Spotlight: Bobby E. Leach

FSU_HUA2016_003_B100_F085M25_I018 Bob E. Leach Photo.tif

Vice President Bob E. Leach [photograph]. (n.d.). Florida State University Historical Photograph Collection (00-HPUA 2016-003, box 100, index 85m-25, item 18). Heritage & University Archives, Florida State University, Tallahassee, Florida.

Since the first black student set foot on campus, students, staff, and faculty of color have been challenging, inspiring, and leading Florida State University with innovative scholarship and passionate teaching. One shining model of black leadership was educator, mathematician, and athlete Dr. Bobby E. Leach. Hired on as the Vice President for Student Affairs in 1978, Leach was the first African American Administrator at FSU. He was known for his strong commitment to the campus community and to minority affairs. 

Leach gave many inspiring speeches during his tenure (1978-1988), especially on topics dealing with leadership and perseverance. Below are paper scripts of addresses he delivered during his time at FSU. (The entirety of Leach's Speech and Media Files are available on DigiNole: FSU's Digital Repository). 

Leach often drew on personal experiences, storytelling, and poetry for inspiration. In "Flight of the Bumblebee" he reminds students not to accept the limitations that may be placed upon them by others. 

In this file Leach lists his "five C's" of leadership. Leach was dedicated to cultivating student leadership. 

Leach's "Quest for Quality" critiques the reliance on test scores and statistics to measure student and faculty success. He stresses the importance of "human care" in delivering quality education. 

In "Enduring Values" Leach summarizes his leadership philosophy. 

Of particular interest to Leach were the unique challenges faced by black students at newly-integrated universities. He was among the first to call for specialized services for minority students, who often felt alienated on predominately white campuses. In "Separate Tables" (below) Leach points out the "unspoken rule" of social segregation: "Beyond the separate tables whites and minorities attend different parties, play different music, pledge separate fraternities and sororities."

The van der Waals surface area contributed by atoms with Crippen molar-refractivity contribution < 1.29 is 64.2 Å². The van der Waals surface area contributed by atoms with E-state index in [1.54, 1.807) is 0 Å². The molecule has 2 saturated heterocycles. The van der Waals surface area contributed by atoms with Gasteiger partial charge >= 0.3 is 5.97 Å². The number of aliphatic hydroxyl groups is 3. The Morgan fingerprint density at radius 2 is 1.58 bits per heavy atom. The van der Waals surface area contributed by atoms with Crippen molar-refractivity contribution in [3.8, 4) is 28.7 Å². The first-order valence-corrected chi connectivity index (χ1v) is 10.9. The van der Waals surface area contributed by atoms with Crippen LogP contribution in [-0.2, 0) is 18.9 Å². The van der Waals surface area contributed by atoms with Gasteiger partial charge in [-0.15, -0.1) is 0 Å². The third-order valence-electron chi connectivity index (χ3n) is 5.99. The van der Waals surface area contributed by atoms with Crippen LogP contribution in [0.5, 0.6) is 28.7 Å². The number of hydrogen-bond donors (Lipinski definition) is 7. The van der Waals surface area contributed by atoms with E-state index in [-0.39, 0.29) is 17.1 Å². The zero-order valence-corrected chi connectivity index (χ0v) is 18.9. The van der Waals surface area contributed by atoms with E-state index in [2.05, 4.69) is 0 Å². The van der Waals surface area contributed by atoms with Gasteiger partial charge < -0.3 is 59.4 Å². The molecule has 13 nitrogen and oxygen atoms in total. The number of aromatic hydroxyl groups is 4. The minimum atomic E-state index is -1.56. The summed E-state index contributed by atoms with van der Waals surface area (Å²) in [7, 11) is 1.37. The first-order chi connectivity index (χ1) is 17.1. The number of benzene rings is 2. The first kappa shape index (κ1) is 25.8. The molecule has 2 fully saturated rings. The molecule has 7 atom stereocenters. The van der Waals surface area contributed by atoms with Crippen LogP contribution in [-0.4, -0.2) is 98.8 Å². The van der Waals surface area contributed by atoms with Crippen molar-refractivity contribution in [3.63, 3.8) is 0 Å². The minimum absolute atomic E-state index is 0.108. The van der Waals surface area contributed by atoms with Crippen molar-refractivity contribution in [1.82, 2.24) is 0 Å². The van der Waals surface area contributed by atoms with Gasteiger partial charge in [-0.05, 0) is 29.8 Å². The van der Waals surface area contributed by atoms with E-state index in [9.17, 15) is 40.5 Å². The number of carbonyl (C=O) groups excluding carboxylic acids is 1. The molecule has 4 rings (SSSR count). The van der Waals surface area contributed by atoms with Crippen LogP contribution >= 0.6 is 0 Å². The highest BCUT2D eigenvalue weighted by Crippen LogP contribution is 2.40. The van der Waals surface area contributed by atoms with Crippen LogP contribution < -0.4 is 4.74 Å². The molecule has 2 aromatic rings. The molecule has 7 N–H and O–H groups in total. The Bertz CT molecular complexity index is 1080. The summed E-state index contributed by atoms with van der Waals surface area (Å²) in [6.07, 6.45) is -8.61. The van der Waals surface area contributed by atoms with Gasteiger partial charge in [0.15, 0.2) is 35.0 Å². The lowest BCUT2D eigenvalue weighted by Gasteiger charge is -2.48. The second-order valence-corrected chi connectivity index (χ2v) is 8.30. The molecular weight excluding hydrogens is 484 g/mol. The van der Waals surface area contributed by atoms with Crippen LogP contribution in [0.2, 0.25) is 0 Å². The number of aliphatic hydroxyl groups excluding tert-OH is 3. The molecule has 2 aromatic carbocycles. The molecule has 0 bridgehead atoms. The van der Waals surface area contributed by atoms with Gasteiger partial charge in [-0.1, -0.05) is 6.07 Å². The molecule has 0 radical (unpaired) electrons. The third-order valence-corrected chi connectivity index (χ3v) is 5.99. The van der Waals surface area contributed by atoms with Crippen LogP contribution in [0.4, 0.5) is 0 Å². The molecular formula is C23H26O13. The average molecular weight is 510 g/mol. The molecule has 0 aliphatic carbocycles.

Even after integration was legally enforced, unofficial segregation remained. In "Separate Tables" Leach points to social segregation as a major concern. 

In "Black Students - White Campuses" Leach emphasizes the important role of black leadership (in the form of minority faculty) in higher education. 

In "Black Students - White Campuses" (above, also titled "Knoxville Staff Development") Leach tackles the issue of institutional racism. He takes care to describe the differences between individual and institutional racism, the latter being more difficult to detect but no less destructive.

His conclusion on page 14 is strikingly relevant today:

"There has been change. Institutional racism in some of its forms and manifestations has been reduced. However, I think it can be suggested that what has occurred is more accurately characterized as adaptive, rather than structural reform. That is, institutions of higher education have responded to political pressures (both internal and external) and new social realities in way which produce some change in policy or practice sufficient to be measurable, to reduce pressures for change, but which do not alter in any fundamental way the basic racist structure or operation of the institution. If one raises a crucial second question -- how large have been the changes, how lasting and sufficient -- then the answer is just as clearly: not large enough, not permanent enough, not sufficient."